How Kenneth Arrow Revolutionized Our Understanding Of Elections And Other Big Decisions We Make

Posted by es328 at Feb 27, 2017 10:53 AM |
In an article for Forbes, Professor Eyal Winter discusses the contribution of the late Kenneth Arrow to modern economic theory
How Kenneth Arrow Revolutionized Our Understanding Of Elections And Other Big Decisions We Make

Kenneth Arrow Source: Wikipedia

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Following the death of Kenneth Arrow, Professor Eyal Winter, Professor of Economics in the School of Business, has written an article for Forbes explaining the contribution he made to modern economic theory.

Professor Winter and Kenneth Arrow, a 1972 Nobel Laureate in Economics and a founding father of modern economic theory, were friends and co-directed together a PhD Summer School in Jerusalem for 10 years.

Professor Winter said: "Arrow’s most prominent contribution, known as the Impossibility Theorem, is recognized as pathbreaking in multiple disciplines. Advanced students in economics, political science, philosophy, and computer science all study this theorem. It asserts that no voting procedure can be satisfactory, and that election outcomes can be irrational even when all voters are rational.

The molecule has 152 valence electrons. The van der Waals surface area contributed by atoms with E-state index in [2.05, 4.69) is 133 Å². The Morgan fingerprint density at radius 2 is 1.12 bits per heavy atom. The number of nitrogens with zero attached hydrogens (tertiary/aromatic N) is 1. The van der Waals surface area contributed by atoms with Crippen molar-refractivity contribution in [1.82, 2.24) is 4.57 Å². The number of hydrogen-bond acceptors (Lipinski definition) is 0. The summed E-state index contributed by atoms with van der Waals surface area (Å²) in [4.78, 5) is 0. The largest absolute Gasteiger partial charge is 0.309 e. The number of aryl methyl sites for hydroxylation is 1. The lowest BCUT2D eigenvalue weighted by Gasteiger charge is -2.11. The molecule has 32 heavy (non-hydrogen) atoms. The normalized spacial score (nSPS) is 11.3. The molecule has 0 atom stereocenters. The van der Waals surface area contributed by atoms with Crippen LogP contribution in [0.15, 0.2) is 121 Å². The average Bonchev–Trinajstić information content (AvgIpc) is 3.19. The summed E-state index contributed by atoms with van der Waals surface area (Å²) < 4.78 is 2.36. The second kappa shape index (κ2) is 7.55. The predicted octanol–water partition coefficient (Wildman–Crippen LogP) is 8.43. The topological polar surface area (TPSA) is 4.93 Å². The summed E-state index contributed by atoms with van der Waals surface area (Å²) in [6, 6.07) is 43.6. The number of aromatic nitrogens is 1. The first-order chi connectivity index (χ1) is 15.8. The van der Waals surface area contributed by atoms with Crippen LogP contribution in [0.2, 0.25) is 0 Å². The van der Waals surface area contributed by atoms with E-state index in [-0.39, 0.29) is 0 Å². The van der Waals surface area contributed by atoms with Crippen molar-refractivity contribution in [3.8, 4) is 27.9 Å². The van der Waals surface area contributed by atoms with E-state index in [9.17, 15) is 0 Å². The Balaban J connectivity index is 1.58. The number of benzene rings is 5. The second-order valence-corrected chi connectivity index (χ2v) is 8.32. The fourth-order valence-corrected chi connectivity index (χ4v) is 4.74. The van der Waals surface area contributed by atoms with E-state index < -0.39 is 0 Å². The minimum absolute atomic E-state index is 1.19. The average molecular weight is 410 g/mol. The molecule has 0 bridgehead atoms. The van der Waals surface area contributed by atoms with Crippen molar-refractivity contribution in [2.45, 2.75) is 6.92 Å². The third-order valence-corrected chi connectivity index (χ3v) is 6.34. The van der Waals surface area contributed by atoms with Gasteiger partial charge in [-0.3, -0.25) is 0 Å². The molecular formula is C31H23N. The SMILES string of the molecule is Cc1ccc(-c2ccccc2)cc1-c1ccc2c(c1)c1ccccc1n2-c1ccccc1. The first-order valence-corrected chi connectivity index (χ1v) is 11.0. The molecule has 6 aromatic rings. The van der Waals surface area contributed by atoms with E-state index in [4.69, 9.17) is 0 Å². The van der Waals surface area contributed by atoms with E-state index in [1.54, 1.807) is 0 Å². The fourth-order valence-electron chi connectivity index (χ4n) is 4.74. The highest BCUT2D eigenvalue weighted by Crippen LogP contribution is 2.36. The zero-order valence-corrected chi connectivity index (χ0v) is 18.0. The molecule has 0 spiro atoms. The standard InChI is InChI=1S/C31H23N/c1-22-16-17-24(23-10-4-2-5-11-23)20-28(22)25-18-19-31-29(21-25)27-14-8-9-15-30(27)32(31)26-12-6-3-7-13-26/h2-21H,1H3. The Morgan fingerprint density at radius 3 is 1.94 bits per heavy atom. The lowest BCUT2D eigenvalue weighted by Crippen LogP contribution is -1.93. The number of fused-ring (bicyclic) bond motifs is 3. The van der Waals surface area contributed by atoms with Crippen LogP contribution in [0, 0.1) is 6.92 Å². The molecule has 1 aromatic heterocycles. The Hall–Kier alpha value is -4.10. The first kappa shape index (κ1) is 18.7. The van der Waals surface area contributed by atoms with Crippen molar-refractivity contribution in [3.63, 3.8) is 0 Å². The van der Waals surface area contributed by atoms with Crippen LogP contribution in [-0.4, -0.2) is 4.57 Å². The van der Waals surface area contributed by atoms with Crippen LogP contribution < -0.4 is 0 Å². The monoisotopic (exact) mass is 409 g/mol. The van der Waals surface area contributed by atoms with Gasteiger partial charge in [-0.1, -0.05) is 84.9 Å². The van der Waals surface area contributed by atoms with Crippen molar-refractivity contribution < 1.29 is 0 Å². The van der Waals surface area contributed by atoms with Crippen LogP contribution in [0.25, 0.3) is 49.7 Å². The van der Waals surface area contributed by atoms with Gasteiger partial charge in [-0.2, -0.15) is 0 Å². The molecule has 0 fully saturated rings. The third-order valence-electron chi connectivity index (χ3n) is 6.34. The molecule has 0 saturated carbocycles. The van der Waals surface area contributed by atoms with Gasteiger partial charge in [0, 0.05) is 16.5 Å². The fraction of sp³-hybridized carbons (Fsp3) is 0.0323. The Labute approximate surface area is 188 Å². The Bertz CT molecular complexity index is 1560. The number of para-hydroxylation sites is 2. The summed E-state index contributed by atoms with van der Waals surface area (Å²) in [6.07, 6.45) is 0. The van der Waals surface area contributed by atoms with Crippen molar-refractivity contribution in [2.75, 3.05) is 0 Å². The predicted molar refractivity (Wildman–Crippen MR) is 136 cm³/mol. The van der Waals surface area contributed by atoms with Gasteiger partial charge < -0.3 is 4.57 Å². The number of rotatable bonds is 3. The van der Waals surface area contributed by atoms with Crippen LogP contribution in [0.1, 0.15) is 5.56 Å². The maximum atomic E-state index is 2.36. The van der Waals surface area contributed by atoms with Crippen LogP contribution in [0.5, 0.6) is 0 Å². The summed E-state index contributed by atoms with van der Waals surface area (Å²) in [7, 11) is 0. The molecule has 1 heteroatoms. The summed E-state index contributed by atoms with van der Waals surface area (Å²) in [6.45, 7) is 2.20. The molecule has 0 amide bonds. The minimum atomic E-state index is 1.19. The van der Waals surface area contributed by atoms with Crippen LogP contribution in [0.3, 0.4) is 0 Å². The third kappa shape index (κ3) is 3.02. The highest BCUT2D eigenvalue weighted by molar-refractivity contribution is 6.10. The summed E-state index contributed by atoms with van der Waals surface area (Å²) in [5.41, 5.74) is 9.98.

"Arrow sets forth three desirable properties for voting procedures: (1) efficiency, (2) consistency, and (3) no-dictatorship. He then proves that no voting procedure will allow all three to coexist. If you maintain two of them, you will have to give up the third. This brilliant but very frustrating result initiated a new research field in economics, called “Social Choice,” aimed at discovering flaws in various voting procedures and proposing remedies. The runoff procedure that will be used in a few days in France to elect the president is susceptible to such a flaw: If one candidate becomes highly unpopular (as indeed happened with François Fillon), the ranking of all the other candidates can be completely reversed."

He added: "His death is a great loss for me. It is a great loss for us economists, and for humankind in general."

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